Turning next to FIG. 7 for an understanding of the random number mode of the invention, at block 90 the operator initiates this mode by wanding a random number bar code on a page of a book. This bar code indicates to the system the fact that the random number mode is to be implemented and certain additional information as will be discussed subsequently. The random number can be generated from either one of two differing distributions. In the first case the number is selected from a flat distribution wherein all elements of the distribution have the same probability of being selected. The number of elements in the distribution may range from one to some selected number identified by the bar code read in step 90, i.e. 50. In the other type of distribution, which may be referred to as the dice roll distribution, the random number generated is representative of the sum that is obtained when a plurality of dice are thrown. In the case of two dice for example it is well known that the probability that a seven will be obtained is considerably greater than the probability that a two will be obtained. Thus in this case the probability that any particular number in the distribution will be generated varies from number to number.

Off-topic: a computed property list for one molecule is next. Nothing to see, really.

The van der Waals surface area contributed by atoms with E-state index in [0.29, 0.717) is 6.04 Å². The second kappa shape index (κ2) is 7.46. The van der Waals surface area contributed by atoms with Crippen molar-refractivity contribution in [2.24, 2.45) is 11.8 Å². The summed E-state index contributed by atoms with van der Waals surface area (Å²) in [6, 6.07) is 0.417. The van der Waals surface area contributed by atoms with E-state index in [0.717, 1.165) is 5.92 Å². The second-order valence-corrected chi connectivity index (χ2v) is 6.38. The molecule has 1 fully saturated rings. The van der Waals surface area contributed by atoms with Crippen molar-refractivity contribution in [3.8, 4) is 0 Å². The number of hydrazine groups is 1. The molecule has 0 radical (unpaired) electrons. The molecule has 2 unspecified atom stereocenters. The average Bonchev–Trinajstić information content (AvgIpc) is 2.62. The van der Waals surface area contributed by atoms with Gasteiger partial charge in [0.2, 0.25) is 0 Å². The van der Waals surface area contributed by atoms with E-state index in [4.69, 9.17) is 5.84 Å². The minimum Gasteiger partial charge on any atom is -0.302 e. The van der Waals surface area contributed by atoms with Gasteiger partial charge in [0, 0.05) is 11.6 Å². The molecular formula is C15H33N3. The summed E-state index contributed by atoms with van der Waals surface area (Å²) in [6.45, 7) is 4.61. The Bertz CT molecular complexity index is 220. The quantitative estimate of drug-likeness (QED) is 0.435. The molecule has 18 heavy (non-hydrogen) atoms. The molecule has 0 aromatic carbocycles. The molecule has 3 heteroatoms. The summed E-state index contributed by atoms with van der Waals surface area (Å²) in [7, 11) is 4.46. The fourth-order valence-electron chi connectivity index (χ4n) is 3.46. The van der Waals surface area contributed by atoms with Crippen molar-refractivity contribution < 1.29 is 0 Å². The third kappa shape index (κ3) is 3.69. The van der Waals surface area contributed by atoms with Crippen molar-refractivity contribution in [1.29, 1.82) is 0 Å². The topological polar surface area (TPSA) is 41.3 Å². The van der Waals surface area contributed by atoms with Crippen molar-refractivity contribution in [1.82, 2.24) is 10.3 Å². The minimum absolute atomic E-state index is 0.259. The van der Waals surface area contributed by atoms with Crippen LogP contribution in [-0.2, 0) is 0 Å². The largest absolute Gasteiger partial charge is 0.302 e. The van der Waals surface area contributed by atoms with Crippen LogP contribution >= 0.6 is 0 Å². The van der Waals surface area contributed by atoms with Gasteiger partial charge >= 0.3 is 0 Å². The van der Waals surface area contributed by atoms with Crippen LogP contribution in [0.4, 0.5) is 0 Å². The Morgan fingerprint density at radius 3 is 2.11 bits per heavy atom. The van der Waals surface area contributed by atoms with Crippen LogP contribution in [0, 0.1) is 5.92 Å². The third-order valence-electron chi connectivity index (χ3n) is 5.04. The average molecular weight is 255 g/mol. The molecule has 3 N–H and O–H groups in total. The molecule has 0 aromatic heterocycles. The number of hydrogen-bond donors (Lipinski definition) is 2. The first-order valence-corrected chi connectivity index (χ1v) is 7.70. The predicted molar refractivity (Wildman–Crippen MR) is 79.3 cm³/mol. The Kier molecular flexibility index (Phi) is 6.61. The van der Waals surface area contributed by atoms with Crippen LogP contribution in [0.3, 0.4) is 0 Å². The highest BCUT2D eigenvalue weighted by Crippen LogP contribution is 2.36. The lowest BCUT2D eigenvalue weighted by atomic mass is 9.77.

Returning to the flow diagram, therefore, at test 91 controller 14 determines whether the bar code has specified a flat distribution or not. If a flat distribution has been specified then at block 94 controller 14 determines the range of the distribution as determined by the number input at block 90. The random number is then generated at block 95 and at block 96 the synthesizer speaks the random number. Alternatively, if a flat distribution has not been specified by the bar code then the flow passes to block 92 where controller 14 determines the number of dice that are to be simulated, this number also being specified by the bar code read at step 90. The random number for the dice roll is then generated at block 93 and again is audibilized at block 96. In either case after the random number has been spoken at block 96 flow passes to block 97 where the system enters a wait state.
|Cited Patent||Filing date||Publication date||Applicant||Title|
|US4089124 *||Dec 22, 1976||May 16, 1978||Eric F. Burtis||Arithmetic training apparatus|